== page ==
Dior : Miss Dior

Created by : Jean Carles and Paul Vacher

Date : 1947

Genre : Green chypre

Concentration : eau de toilette

Christian Dior called his collection of 1947 “corolle” or the petals of a flower.  But it was Carmel Snow, editor-in-chief of  Harper’s Bazaar, who innocently baptized the look when she said to him, “It’s quite a revolution, dear Christian.  Your dresses have such a new look.”  Since then, Dior’s post-war fashion is referred to as the New Look and within months it was copied around the world.  Probably the most striking feature of the New Look was the amount of material that Dior used, so different from the tight suits and dresses of military influence made of rationed fabrics during World War II.

It was Christian Dior’s close friend, Mr. Heftler-Louiche, who convinced him to launch Parfums Christian Dior.  And because Mr. Heftler-Louiche always wore Chypre de Coty (1917) and absolutely loved Germaine Cellier’s galbanum-overdosed Vent Vert (also 1947), a green chypre was sure to please.  Heftler-Louiche approached French perfumer Paul Vacher who enlisted the help of fellow perfumer Jean Carles and… Miss Dior was born.

Now… alot has been said of what Miss Dior was before reformulation and what it isn’t today but I don’t want to talk about that.  I want to talk about the stunning green chypre masterpiece that it is today.  The Miss Dior I purchased only a couple of months ago is superb.  The freshly-cut grass note along with the slightly soapy chypre structure for me is the ultimate in sophistication.  It just smells fresh and clean and just beautifully put together.  I can find absolutely no fault with it even its slightly powdery facet which is perfectly in proportion.  My eau de toilette concentration easily lasts 6 hours, as it should.

Its only caveat?  Miss Dior smells like a high-end luxury scent making it difficult to wear unless you’ve got the whole package, ie. formal wear… or at a minimum, business wear.  Wearing it with jeans just seems wrong.  But that’s not necessarily a bad thing.  Just keep it for special occasions.  For instance,  if Miss Dior is what I just happen to be wearing on the day that an angel comes down to show me the way home… well… cool!

As for the whole gender thing, I continue to tell men and women to wear whatever pleases them but this one particularly would be spectacular on a man if only for the fact that it doesn’t smell like the ubiquitous hairy-knuckled fougère genre.

Just to see how much a departure Dior’s New Look was from its predecessor fashion, have a look at these lovely wartime frocks.   Now obviously these gals aren’t going to a very formal affair so the comparison isn’t fair but it still gives us a crude measuring stick for Dior’s luxury revolution.

Top image : 1950 white chiffon evening dress by Dior.  Photo by Louise Dahl-Wolfe

Bottom image : Early 40’s wartime fashion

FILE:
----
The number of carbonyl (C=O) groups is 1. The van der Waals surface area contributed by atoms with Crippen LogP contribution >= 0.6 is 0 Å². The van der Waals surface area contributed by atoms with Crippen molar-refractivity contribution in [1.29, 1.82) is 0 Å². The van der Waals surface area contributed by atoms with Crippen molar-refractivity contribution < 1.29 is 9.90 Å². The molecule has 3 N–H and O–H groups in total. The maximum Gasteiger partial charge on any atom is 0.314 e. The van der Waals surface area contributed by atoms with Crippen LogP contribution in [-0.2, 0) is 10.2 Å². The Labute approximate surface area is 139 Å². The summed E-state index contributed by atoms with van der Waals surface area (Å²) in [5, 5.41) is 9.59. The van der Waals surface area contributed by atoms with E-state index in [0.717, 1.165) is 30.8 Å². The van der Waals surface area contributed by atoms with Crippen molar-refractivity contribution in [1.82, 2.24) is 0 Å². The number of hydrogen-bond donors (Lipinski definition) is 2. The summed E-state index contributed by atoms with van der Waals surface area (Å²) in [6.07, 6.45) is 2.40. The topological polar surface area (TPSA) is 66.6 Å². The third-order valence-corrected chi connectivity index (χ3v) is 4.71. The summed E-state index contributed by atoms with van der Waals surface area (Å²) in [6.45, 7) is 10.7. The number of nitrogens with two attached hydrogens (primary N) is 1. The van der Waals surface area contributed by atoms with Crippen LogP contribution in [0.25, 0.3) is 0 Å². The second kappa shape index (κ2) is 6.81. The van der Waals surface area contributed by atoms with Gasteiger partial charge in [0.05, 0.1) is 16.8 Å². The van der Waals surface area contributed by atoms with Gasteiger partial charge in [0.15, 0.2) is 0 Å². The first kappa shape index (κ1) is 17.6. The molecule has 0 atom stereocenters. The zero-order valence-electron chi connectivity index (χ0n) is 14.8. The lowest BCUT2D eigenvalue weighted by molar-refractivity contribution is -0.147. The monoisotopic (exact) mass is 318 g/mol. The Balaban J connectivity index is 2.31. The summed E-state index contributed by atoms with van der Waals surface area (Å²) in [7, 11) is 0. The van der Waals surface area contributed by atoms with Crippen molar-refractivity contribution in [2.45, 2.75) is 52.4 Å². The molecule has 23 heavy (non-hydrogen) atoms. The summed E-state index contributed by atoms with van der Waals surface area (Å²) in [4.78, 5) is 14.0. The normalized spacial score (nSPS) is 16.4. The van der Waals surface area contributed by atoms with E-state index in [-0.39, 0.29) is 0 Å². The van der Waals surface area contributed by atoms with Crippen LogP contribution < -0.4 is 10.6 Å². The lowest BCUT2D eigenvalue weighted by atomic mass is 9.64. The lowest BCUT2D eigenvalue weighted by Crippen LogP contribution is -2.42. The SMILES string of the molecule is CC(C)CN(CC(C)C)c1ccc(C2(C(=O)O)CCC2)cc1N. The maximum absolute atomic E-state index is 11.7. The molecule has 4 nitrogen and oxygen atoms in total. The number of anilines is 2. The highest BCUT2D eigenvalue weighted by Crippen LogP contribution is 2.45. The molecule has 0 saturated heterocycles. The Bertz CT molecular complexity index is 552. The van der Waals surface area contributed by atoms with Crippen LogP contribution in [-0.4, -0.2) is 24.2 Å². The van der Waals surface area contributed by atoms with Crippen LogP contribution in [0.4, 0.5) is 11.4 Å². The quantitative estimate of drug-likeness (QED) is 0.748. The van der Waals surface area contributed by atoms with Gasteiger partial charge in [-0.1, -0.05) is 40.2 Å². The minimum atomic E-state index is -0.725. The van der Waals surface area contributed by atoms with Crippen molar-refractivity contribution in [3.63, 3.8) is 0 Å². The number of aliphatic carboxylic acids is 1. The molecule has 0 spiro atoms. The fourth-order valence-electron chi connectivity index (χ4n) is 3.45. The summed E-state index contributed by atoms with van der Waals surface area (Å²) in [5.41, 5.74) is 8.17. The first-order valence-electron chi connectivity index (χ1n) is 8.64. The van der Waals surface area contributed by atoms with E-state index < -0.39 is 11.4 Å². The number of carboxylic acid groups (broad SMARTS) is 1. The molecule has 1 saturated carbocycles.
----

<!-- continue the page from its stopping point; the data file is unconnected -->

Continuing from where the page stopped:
Leave a comment


  1. You’ve made me want to run home and put this on.

    • After almost a week of wearing Miss Dior I had to talk myself out of wearing it… “Step away from the Miss Dior!” I always said that for men, Chanel’s Pour Monsieur was maybe the only suitable interview fragrance but this one… I’d probably wear it if I didn’t particularly want the job… 😉
      At least I would have had an enjoyable hour in its beauty.

  2. I was browsing the net searching for some detail on Miss Dior and reading another blog and hopping over and I was about to say something on the scent, but that exquisite photograph of that ultra-glamorous gown on the top left me literally speechless!
    Of course the flamboyance and hyperbole of so copious amounts of fabric is a prime necessity of the textile industry in economic terms: they needed to sell more product in order to come back on top of their game (undoubtedly hurt by the ravages of war).

  3. brian

     /  February 16, 2011

    I totally agree with you. I bought Miss Dior over a little over a year ago and couldn’t have loved it more. I have several tiny bottles of the older stuff, and it smells lovely too, but for me Miss Dior in its present incarnation is wonderful itself. I would love this on anyone.

  4. The real difference for me is the natural musk and, I’m guessing, civet. It gives it such a full bodied quality. The old version. I’m sure there are many other subtle distinctions between the two but for me that’s all the difference ultimately. The older version doesn’t feel as light. It immediately sinks right down to the bottom of something. The newer version has a lot more galbanum or something similar up front, and it just doesn’t have the bone structure. Still, I don’t feel it’s been gutted, just majorly leavened. The newer version has poor lasting power on me, which is the only reason I reach for it as rarely as I do.

    • Wow… natural musk and civet! You know… it doesn’t seem to last very much on me either… so it’s probably OK for an evening affair. But for the office, it gets quite thin in the afternoon. I’m wondering if an eau de parfum exists… it shouldn’t wilt so quickly. Still beautiful, though.

      Thanks for your comment!

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